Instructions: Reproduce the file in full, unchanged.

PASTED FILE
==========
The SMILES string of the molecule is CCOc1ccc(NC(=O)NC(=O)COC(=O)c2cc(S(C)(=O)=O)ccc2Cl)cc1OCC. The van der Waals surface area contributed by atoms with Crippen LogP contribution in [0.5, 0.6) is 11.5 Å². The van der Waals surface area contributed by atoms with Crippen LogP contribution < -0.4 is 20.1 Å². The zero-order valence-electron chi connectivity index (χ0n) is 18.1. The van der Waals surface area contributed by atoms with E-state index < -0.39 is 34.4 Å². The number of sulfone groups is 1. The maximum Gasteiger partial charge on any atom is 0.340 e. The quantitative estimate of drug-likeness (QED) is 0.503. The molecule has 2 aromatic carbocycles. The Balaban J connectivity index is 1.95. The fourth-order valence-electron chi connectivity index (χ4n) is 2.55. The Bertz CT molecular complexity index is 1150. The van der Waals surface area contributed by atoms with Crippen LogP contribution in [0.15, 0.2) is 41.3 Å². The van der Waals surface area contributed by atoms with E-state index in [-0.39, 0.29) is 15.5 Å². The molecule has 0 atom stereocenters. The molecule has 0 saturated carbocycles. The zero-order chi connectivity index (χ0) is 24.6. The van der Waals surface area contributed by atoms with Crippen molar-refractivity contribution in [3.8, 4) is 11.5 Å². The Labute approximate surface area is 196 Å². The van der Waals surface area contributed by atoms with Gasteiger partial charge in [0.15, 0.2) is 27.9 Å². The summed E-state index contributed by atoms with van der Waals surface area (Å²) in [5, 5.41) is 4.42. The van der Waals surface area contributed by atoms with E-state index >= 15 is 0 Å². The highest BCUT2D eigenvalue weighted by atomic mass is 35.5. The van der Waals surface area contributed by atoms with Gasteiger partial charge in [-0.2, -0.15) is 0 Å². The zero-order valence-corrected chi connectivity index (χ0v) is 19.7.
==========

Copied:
The SMILES string of the molecule is CCOc1ccc(NC(=O)NC(=O)COC(=O)c2cc(S(C)(=O)=O)ccc2Cl)cc1OCC. The van der Waals surface area contributed by atoms with Crippen LogP contribution in [0.5, 0.6) is 11.5 Å². The van der Waals surface area contributed by atoms with Crippen LogP contribution < -0.4 is 20.1 Å². The zero-order valence-electron chi connectivity index (χ0n) is 18.1. The van der Waals surface area contributed by atoms with E-state index < -0.39 is 34.4 Å². The number of sulfone groups is 1. The maximum Gasteiger partial charge on any atom is 0.340 e. The quantitative estimate of drug-likeness (QED) is 0.503. The molecule has 2 aromatic carbocycles. The Balaban J connectivity index is 1.95. The fourth-order valence-electron chi connectivity index (χ4n) is 2.55. The Bertz CT molecular complexity index is 1150. The van der Waals surface area contributed by atoms with Crippen LogP contribution in [0.15, 0.2) is 41.3 Å². The van der Waals surface area contributed by atoms with E-state index in [-0.39, 0.29) is 15.5 Å². The molecule has 0 atom stereocenters. The molecule has 0 saturated carbocycles. The zero-order chi connectivity index (χ0) is 24.6. The van der Waals surface area contributed by atoms with Crippen molar-refractivity contribution in [3.8, 4) is 11.5 Å². The Labute approximate surface area is 196 Å². The van der Waals surface area contributed by atoms with Gasteiger partial charge in [0.15, 0.2) is 27.9 Å². The summed E-state index contributed by atoms with van der Waals surface area (Å²) in [5, 5.41) is 4.42. The van der Waals surface area contributed by atoms with E-state index >= 15 is 0 Å². The highest BCUT2D eigenvalue weighted by atomic mass is 35.5. The van der Waals surface area contributed by atoms with Gasteiger partial charge in [-0.2, -0.15) is 0 Å². The zero-order valence-corrected chi connectivity index (χ0v) is 19.7.